Research

Cornell has a tradition of strength in a wide range of research areas of mathematics, pure and applied. The department offers a rich research environment for its students and faculty and strives to be at the forefront of current mathematical research.

Visit the pages linked below to learn more about our research groups and their activities. Faculty typically belong to more than one group. The department embraces a unified view of mathematics and encourages interactions between different areas.

The algebra group includes experts in algebraic geometry, computational methods and commutative algebra, group theory, number theory, and representation theory.

Areas currently active at Cornell include dynamics, harmonic analysis, potential analysis, partial differential equations, geometric analysis, applied analysis, and numerical methods.

Applied mathematics is regarded as an interdisciplinary activity that results from the interaction of mathematics with other sciences and engineering. Cornell's “applied” group includes mathematicians working in dynamical systems theory, PDEs, calculus of variations, computational algebra, applied probability theory, statistics, numerical analysis, and scientific computing.

Faculty interests include algebraic and topological combinatorics, polytopes, matroids, combinatorial Hopf algebras and rigidity in discrete geometric structures.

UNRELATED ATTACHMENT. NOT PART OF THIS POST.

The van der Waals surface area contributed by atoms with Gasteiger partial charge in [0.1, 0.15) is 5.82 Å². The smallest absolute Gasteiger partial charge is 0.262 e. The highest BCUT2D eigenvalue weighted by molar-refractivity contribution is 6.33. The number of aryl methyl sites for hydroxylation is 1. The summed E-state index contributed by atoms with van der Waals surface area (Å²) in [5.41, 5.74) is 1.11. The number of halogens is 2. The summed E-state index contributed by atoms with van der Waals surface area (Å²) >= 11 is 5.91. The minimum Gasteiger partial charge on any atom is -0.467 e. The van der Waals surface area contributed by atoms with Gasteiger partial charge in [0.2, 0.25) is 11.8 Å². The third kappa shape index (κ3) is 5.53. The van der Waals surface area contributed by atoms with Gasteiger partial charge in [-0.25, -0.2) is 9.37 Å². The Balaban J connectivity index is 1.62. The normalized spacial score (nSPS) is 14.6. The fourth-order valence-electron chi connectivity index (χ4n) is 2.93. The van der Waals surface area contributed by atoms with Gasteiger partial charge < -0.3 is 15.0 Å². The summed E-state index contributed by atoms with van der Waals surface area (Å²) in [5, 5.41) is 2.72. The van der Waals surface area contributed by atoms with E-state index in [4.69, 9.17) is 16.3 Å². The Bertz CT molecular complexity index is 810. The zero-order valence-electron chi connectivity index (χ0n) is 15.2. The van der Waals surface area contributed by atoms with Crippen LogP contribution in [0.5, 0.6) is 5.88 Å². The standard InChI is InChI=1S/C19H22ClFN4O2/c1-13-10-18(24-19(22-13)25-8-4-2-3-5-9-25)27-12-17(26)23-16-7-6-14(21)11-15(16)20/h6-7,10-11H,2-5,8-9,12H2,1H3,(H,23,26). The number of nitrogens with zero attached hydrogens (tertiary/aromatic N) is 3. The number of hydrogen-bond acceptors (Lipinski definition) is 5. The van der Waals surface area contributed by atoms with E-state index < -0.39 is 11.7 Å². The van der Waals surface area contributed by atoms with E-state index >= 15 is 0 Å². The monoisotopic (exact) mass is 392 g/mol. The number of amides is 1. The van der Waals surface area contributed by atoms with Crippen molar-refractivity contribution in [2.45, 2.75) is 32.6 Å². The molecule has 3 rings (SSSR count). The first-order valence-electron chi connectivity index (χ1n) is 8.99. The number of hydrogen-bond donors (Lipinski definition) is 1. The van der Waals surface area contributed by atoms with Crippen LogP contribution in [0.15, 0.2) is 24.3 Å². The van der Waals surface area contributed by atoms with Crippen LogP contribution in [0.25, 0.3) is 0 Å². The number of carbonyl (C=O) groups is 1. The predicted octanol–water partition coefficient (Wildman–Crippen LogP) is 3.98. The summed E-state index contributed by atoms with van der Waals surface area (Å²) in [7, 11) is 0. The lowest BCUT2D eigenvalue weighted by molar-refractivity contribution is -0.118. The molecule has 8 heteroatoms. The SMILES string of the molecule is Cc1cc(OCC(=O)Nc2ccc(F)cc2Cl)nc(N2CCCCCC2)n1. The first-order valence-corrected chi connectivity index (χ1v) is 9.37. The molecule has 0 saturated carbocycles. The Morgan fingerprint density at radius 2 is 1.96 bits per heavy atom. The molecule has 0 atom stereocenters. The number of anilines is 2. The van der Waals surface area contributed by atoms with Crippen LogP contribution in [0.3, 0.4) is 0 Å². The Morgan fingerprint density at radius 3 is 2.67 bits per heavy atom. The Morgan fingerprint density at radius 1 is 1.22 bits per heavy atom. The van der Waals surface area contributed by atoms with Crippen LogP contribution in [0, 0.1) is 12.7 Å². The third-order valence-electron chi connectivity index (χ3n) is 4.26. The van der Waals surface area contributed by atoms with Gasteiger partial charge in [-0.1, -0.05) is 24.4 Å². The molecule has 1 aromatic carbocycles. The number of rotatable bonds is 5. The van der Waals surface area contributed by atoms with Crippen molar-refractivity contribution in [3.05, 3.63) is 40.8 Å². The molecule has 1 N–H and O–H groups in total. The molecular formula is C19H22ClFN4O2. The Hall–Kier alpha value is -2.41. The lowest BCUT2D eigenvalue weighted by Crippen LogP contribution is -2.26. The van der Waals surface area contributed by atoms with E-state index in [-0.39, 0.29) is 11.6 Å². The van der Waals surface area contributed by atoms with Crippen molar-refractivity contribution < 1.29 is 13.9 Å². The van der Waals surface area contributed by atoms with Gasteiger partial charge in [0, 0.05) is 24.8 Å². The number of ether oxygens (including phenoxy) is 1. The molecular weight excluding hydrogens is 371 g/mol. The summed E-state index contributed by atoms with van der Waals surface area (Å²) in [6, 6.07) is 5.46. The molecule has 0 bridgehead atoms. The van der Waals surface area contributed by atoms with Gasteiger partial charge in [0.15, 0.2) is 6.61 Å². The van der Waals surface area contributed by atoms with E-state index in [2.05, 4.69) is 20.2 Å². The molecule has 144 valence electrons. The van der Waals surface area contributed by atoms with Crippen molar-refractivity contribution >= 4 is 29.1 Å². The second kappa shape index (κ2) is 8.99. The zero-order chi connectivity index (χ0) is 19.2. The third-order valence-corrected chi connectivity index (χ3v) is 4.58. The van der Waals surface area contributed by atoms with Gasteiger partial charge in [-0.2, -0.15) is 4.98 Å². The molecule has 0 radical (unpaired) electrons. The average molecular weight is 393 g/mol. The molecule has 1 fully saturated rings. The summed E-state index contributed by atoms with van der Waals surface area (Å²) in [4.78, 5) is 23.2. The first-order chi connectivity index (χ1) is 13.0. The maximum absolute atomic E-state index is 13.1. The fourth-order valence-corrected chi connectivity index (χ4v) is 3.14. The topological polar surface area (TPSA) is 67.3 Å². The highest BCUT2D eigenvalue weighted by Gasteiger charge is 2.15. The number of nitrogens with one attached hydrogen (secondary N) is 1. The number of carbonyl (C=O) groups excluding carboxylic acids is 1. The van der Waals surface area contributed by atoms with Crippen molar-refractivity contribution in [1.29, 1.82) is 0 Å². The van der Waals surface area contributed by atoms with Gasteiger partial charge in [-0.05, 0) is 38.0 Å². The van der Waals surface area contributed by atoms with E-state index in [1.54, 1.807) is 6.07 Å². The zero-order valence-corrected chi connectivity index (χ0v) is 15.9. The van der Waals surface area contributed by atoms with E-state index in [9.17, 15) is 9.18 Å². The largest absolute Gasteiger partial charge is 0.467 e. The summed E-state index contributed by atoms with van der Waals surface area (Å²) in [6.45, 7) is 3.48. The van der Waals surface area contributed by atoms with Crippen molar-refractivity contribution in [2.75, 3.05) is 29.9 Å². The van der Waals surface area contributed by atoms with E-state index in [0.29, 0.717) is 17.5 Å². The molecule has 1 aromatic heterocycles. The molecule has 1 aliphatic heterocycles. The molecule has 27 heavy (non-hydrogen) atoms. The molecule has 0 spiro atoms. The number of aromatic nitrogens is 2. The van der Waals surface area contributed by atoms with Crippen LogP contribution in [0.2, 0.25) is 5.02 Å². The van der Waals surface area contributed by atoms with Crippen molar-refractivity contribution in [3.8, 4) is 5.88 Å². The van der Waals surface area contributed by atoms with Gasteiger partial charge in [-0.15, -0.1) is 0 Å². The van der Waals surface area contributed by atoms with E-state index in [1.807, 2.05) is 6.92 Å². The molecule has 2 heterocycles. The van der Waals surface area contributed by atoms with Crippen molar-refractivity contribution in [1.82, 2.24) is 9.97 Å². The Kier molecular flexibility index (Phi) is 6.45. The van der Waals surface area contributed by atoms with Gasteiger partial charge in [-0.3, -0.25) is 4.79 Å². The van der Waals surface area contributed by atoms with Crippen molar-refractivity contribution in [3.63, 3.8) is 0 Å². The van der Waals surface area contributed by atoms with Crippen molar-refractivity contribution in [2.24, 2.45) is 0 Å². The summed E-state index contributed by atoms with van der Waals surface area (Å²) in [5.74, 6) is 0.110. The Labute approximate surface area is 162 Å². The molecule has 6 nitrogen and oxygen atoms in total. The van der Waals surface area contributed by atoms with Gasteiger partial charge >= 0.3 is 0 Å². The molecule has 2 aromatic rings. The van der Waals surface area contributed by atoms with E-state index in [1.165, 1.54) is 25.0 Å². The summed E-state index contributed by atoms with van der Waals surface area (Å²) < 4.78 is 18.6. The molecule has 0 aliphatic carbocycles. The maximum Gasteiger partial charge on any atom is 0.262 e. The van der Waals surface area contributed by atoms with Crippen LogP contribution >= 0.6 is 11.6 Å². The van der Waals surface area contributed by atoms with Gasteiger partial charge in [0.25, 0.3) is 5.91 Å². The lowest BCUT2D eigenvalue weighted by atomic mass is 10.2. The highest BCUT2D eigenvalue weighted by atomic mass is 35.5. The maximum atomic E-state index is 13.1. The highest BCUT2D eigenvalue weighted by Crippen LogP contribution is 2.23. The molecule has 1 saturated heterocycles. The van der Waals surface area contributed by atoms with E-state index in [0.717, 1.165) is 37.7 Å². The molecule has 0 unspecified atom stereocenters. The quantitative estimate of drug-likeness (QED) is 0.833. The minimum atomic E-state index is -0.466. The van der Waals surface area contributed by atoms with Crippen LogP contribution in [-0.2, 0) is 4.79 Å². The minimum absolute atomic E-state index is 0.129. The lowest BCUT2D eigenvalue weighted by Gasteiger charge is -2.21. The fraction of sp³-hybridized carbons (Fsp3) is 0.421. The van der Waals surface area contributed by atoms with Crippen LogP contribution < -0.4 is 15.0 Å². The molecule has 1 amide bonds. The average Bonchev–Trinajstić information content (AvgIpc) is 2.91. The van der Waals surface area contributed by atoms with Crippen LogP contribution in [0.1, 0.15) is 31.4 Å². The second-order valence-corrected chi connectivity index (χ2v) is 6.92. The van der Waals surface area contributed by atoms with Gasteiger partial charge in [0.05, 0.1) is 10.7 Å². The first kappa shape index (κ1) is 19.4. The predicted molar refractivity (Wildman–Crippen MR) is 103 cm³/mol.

Faculty pursue research in symplectic geometry, Lie theory, and geometric analysis, including geometric flows.

Many logicians have been trained at Cornell. Current interests of our faculty include mathematical logic, set theory, recursion theory, and computability theory.

The department has a long history of strength in both probability and statistics.

The Cornell Topology Festival is an internationally known event conducted annually since 1962. Current research interests include low-dimensional topology, symplectic geometry, the geometric and combinatorial study of discrete groups, and dynamical systems.

Research Opportunities for Undergraduates

Undergraduate Research Programs
The department has offered a summer research program for undergraduates since 1994. Formerly an REU and now called SPUR, the 8-week program brings talented students here from across the country to work on research projects directed by Cornell faculty members. It is open to all students currently enrolled in an undergraduate program.
Undergraduate Senior Theses
Cornell mathematics majors have the opportunity to write a senior thesis based on independent research conducted with a faculty member on an advanced topic.